The art: Riley Rossmo continues to impress with this issue. The first panel of the book is looking down upon a bleeding Batman as Alfred tries to help him. The bottom of the page has five close-ups of Alfred and the Shadow, exchanging words about Bruce’s fate and they look awesome. The last panel on Page 2 is dramatic, and take note of the expression on the character’s face who’s standing on the left. The reveal of Harry and Margo is fun, with the pair upside down and surrounded by so many bones. The cockpit scene in the Batjet on Page 6 shows the level of Batman’s tech and it’s flat out awesomeness. When the heroes journey into the cave, Rossmo wonderfully tilts every panel to show that their journey is askew. The glee on the Joker’s face when the Shadow appears is fantastic, though Margo’s absolute disdain for seeing the Shadow is fabulous. Pages 11 – 16 feature the fight and it is incredible. Usually Batman is the more physical fighter than the Shadow in comics, since the older hero has a predilection for his pistols, but he’s able to exchange punches with the Stag while keeping his guns blazing. It’s awesome. And the battle between the Joker and Batman is outstanding, with it getting four panels of their exchange of blows. The full-paged splash on 14 is beautiful for the arrival of all the thugs. A structure is finally revealed on 17 and it’s cool. The 20 and 21 is the key image of the book, being a partial double-paged spread of a location that’s been teased since the first issue. The architecture is flawless and the characters look great. I’m on fire to see what Rossmo reveals next month! Overall grade: A+ 

The colors: Making the visuals complete are the colors by Ivan Plascencia. Look at the incredible use of crimson in the first panel, with it being extremely bright on Bruce’s chest, while the Shadow’s wispy scarf is a dirty red, to symbolize his long traveled road. The first panel on the third page really uses colors well, with the whites making the reds and greens pop off the page. The muted colors within the cave look great, with the reds dimmed by the darkness, but still standing out, especially when the Shadow laughs and his cape splays open. Whites are also incredibly strong, especially when it becomes a key element in the villain’s clothing. Pages 20 and 21 have some incredibly aged browns and greens that suit the environment sensationally. The colors are so strong on this book. Overall grade: A+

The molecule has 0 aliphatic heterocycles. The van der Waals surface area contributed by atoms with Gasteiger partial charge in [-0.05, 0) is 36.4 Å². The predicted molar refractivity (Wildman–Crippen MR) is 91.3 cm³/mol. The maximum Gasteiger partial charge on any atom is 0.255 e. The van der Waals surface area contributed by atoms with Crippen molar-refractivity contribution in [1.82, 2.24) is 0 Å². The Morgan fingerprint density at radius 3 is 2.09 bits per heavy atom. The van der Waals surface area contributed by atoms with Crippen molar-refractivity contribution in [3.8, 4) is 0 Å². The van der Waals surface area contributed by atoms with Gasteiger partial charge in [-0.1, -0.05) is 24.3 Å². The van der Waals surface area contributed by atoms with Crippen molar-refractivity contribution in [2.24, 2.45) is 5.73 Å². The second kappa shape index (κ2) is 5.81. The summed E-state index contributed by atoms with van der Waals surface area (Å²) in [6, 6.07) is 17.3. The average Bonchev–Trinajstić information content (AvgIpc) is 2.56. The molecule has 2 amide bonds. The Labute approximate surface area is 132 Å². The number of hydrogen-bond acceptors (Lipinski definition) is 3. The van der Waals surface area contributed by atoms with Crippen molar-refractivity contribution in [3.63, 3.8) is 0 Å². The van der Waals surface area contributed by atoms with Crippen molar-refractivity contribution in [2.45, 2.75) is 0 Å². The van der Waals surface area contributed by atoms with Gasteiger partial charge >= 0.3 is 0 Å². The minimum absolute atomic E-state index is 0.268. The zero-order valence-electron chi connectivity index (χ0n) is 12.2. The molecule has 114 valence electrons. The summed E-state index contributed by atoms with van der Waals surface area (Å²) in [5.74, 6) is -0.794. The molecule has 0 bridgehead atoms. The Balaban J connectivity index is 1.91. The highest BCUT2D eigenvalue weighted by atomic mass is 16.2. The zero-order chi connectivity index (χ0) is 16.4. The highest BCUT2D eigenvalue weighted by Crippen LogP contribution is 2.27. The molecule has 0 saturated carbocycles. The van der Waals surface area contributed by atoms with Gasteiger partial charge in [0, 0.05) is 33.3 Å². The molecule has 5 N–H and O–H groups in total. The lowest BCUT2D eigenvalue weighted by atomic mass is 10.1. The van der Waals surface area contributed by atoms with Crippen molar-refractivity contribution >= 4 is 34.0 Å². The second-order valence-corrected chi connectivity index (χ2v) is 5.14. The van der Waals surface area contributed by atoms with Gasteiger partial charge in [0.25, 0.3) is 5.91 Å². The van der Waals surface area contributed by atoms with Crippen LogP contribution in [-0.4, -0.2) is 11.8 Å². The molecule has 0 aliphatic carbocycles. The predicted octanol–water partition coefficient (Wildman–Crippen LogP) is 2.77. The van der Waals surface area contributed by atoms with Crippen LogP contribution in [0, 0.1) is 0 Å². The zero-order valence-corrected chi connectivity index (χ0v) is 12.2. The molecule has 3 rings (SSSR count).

The letters: Clem Robins, whose outstanding work can also be found in the many Hellboy books and their spin-offs published by Dark Horse Comics, creates scene settings, moans, whispered dialogue, dialogue, the Shadow’s unique speech, computer text, sounds, yells, the book’s title and credits, and the tease for next issue. I love seeing that the Shadow sounds differently from all the other characters in the book, and his every word drips with vengeance. The sounds on this book are spectacular, with the Shadow’s guns having the coolest looking expulsions of sound in a comic book. Overall grade: A+

The final line: I’m feeling safe in saying, even with one issue to go, this is the best miniseries of 2017. The story is fantastic and the visuals incredible. Both heroes compliment each other, while the villains enhance the evil of the other. I will be purchasing this when it’s collected, and if it’s not released as a hardcover it would be a crime. Overall grade: A+

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Patrick Hayes was a contributor to the Comic Buyer's Guide for several years with "It's Bound to Happen!" and he's reviewed comics for TrekWeb and TrekCore. He's taught 8th graders English for 20 years and has taught high school English for five years and counting. He reads everything as often as he can, when not grading papers or looking up Star Trek, Star Wars, or Indiana Jones items online.